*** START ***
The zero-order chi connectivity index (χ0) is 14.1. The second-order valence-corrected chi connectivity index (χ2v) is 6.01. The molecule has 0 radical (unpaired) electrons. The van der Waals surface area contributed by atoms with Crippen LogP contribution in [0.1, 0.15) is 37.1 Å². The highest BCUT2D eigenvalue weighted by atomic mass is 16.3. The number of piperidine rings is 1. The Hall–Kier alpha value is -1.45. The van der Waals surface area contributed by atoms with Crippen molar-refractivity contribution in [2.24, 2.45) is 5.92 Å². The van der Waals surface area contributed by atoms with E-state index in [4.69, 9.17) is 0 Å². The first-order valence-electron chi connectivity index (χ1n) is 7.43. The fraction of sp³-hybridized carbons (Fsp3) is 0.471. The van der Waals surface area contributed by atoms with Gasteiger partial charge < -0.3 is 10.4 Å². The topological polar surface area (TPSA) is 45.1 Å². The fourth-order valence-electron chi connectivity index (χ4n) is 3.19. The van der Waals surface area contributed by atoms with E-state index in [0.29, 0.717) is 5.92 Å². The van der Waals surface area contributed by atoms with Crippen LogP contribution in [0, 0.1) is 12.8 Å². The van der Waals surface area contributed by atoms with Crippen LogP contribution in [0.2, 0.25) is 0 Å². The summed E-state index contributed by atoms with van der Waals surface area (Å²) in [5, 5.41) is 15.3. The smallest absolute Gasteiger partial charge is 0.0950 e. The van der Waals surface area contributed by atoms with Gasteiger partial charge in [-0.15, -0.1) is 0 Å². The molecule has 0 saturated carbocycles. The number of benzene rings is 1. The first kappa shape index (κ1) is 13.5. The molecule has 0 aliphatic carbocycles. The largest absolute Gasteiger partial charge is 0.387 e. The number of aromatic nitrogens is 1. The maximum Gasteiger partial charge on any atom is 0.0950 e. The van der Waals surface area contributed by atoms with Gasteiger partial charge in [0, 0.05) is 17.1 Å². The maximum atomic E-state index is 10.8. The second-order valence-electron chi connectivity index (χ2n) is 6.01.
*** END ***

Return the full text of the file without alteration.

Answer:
The zero-order chi connectivity index (χ0) is 14.1. The second-order valence-corrected chi connectivity index (χ2v) is 6.01. The molecule has 0 radical (unpaired) electrons. The van der Waals surface area contributed by atoms with Crippen LogP contribution in [0.1, 0.15) is 37.1 Å². The highest BCUT2D eigenvalue weighted by atomic mass is 16.3. The number of piperidine rings is 1. The Hall–Kier alpha value is -1.45. The van der Waals surface area contributed by atoms with Crippen molar-refractivity contribution in [2.24, 2.45) is 5.92 Å². The van der Waals surface area contributed by atoms with E-state index in [4.69, 9.17) is 0 Å². The first-order valence-electron chi connectivity index (χ1n) is 7.43. The fraction of sp³-hybridized carbons (Fsp3) is 0.471. The van der Waals surface area contributed by atoms with Gasteiger partial charge < -0.3 is 10.4 Å². The topological polar surface area (TPSA) is 45.1 Å². The fourth-order valence-electron chi connectivity index (χ4n) is 3.19. The van der Waals surface area contributed by atoms with E-state index in [0.29, 0.717) is 5.92 Å². The van der Waals surface area contributed by atoms with Crippen LogP contribution in [0, 0.1) is 12.8 Å². The van der Waals surface area contributed by atoms with Crippen LogP contribution in [0.2, 0.25) is 0 Å². The summed E-state index contributed by atoms with van der Waals surface area (Å²) in [5, 5.41) is 15.3. The smallest absolute Gasteiger partial charge is 0.0950 e. The van der Waals surface area contributed by atoms with Gasteiger partial charge in [-0.15, -0.1) is 0 Å². The molecule has 0 saturated carbocycles. The number of benzene rings is 1. The first kappa shape index (κ1) is 13.5. The molecule has 0 aliphatic carbocycles. The largest absolute Gasteiger partial charge is 0.387 e. The number of aromatic nitrogens is 1. The maximum Gasteiger partial charge on any atom is 0.0950 e. The van der Waals surface area contributed by atoms with Gasteiger partial charge in [0, 0.05) is 17.1 Å². The maximum atomic E-state index is 10.8. The second-order valence-electron chi connectivity index (χ2n) is 6.01.